In the Club

E rnst Weber has been posing on the dais for almost three hours. He’s dressed in a blue vest and topcoat with a lace collar underneath, matching blue britches and shiny black shoes. His black tricorn hat is edged with a jaunty metallic trim. He rests his hand on the hilt of a sword, looking every bit the part of a Colonial merchant, government official or ne’er-do-well. Or maybe just a guy who’s dressed up this morning for fun.

Weber is modeling for the New Haven Brush & Palette Club, an intimate group of like-minded artists who are the creative descendants of a lineage that reaches back to 1908. Every Tuesday morning they enter the Ely Center of Contemporary Art through a weathered back door that bears the club’s name on a neatly lettered sign. Inside, in the old home’s converted kitchen, their easels are arrayed around a low platform where a live model like Weber always poses—the same one for four weeks, to give the painters plenty of time to draft and refine their images.

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After each break in the three-hour session—both Weber and the painters need a chance to move and stretch—the group chatters for a few minutes before settling back into their work. Eventually, there’s just the sound of feet shifting on the wood floor, paint knives ticking on palettes, pencils scratching on paper and faint music in the background. The room is cozy, even cramped. (It’s “our clubhouse,” jokes member Todd Lyon.) The blinds are shut to block out capricious daylight in favor of adjustable track lighting. Hanging high on the wall by the pantry, a painting by Ethel Bennet Schiffer (1879-1956) that was likely done in the 1920s depicts a group not unlike today’s: in the foreground, her back to us, a woman in bibbed overalls with a kerchief on her head, brush in one hand and palette in the other, painting another woman who’s seated on the dais, resting her arm on a low stool.

The painting’s setting is similar to the club’s current digs, but not identical. The Brush & Palette Club didn’t arrive at Ely Center until 1961, after arts patron Grace T. Ely willed her house to the local arts community, specifying the Brush & Palette Club, along with the New Haven Paint and Clay Club (founded in 1900), as organizations to be given space. Before that, the peripatetic Brush & Palette Club had been meeting since 1948 or 1949 on the second floor of the Palladium Building on Orange Street (now home to G Café, The Devil’s Gear and Tikkaway) and prior to that had occupied spaces at 153 Court Street, 59 Center Street and 242 Orange Street. From the club’s founding until 1925, they apparently had no space of their own, at least not according to city directories.

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“You will be interested to know that our studio in The John Slade Ely Center is finished,” club president Elizabeth S. Horn wrote to members in a letter dated September 25, 1961. “We have a large well-lighted room, plenty of storage space and our own entrance. We are fortunate that the remodeling of the kitchen was done so promptly.” The group’s Annual Spring Exhibition that year featured 71 works of art by 46 artists, most of them watercolors and oils, ranging in price from $20 to $300. A New Haven Register article from September 1975 gave a plug for the club’s annual Collector’s Market, a sale of the work of “more than one hundred New Haven area artists and craftsmen” to benefit local art scholarship funds.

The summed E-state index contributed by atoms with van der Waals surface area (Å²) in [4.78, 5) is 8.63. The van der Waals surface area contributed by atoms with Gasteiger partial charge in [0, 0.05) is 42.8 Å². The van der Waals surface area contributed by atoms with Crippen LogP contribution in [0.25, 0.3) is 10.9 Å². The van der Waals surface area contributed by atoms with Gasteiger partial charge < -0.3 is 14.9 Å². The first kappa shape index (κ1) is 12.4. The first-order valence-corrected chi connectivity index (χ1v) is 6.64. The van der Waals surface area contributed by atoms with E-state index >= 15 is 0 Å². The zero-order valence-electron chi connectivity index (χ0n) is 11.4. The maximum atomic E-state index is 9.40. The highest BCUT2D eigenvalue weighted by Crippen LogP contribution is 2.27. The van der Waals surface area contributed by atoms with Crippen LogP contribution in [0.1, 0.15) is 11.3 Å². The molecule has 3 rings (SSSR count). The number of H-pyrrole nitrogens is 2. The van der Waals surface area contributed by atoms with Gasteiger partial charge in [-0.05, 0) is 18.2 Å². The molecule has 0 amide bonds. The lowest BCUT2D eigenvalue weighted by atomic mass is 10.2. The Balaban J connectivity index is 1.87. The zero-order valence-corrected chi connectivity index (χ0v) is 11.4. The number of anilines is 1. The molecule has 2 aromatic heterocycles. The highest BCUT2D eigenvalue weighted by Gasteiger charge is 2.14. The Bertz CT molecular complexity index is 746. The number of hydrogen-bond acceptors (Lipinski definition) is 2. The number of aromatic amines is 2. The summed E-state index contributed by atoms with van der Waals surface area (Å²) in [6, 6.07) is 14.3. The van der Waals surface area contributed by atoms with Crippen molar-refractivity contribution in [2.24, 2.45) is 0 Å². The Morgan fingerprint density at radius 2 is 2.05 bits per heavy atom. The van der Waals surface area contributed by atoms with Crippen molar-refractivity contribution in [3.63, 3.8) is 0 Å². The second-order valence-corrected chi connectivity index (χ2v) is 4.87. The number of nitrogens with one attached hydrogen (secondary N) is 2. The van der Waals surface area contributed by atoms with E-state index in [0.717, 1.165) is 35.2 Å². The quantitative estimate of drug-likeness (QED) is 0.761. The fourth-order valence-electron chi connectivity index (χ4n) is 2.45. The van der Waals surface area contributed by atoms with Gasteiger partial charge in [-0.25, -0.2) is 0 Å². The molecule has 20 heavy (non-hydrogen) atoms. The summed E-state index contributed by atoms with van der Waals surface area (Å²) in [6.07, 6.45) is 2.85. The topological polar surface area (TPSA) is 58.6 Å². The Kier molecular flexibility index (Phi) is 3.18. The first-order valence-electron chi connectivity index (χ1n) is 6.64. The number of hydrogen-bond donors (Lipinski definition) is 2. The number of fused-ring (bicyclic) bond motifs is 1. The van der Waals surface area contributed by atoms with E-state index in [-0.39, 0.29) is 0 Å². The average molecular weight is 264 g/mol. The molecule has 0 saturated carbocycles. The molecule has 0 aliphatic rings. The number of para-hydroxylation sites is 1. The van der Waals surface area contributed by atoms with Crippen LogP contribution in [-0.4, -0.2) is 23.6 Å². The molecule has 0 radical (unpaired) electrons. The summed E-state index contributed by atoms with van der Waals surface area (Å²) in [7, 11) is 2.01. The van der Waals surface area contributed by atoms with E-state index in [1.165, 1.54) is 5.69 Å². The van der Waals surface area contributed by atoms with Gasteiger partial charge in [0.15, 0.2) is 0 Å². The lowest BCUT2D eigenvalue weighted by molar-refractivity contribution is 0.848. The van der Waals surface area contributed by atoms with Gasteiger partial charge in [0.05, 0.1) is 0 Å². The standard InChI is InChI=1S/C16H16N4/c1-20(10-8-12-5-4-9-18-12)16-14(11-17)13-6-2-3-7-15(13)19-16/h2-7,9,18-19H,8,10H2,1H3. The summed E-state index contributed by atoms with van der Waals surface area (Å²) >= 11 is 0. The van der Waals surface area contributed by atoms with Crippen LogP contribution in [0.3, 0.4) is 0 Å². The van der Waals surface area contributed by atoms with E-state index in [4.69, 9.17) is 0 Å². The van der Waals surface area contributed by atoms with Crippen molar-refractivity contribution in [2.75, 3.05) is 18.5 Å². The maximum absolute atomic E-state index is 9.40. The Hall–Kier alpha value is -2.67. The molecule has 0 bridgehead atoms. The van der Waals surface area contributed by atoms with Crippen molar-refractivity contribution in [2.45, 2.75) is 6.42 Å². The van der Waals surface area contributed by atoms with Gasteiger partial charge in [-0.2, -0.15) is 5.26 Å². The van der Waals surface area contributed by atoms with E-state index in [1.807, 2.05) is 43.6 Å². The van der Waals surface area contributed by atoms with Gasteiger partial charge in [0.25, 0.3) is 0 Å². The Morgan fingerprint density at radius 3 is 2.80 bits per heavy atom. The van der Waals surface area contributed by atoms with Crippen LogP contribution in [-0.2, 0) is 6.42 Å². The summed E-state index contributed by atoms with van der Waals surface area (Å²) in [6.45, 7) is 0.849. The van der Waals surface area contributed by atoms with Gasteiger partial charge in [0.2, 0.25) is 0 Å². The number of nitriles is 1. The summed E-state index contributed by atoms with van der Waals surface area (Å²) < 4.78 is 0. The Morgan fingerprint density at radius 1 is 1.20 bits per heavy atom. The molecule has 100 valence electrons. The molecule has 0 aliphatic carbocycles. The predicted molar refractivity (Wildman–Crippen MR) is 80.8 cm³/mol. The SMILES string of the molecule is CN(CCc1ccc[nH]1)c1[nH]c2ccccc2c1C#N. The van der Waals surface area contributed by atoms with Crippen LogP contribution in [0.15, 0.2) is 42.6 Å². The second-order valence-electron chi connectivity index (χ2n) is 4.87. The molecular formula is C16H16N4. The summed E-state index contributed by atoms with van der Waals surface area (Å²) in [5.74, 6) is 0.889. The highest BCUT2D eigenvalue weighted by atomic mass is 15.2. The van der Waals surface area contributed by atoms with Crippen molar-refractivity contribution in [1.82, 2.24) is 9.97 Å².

The Brush & Palette Club is decidedly more low-key today. There are no classes as there were in decades past; pretty much everyone already has formal art training. But the painters say they still learn from one another and value the experience of working together. “A lot of times one of us will say… ‘There’s something wrong here. Can you give me some feedback? What do you think it is?’” says Diane Chandler, the group’s current president. “We’ll do that all the time.”

Over the years, member Liz Scott says, “you see people making progress, too. You know, they get better and better… You can learn a lot from what other people are doing.” It’s good discipline, she adds, to come every week. When the session ends, she and several fellow painters will head over to another group that paints from live models: Artclectic, a much younger organization meeting weekly at Erector Square. Brush & Palette also hosts a live nude model session one evening a week.

“It’s so much fun to see how everybody’s so different,” Lyon says as she makes the rounds when the morning’s session is done. Weber circulates, too, snapping photos of the works in progress. A pencil drawing takes in the full length of his pose and is beginning to flesh out as a painting. A sepia-toned painting focuses on his profile. A head-and-shoulders work in pastels flips the colors and favors more abstract blocks.

Palettes and brushes are cleaned and tubes of paint sealed up in boxes and bags for next time. It’s a routine that, like the practice depicted in Schiffer’s painting, hasn’t changed much in 112 years.

New Haven Brush & Palette Club
51 Trumbull St, New Haven (map)
[email protected]

Written and photographed by Kathy Leonard Czepiel.

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About Kathy Leonard Czepiel

View all posts by Kathy Leonard Czepiel
Kathy Leonard Czepiel is a writer and communications pro whose perfect New Haven day would involve lots of sunshine, a West Rock hike, a concert on the Green and a coffee milkshake. She posts twice-weekly content for book clubs in her Substack newsletter, Better Book Clubs.

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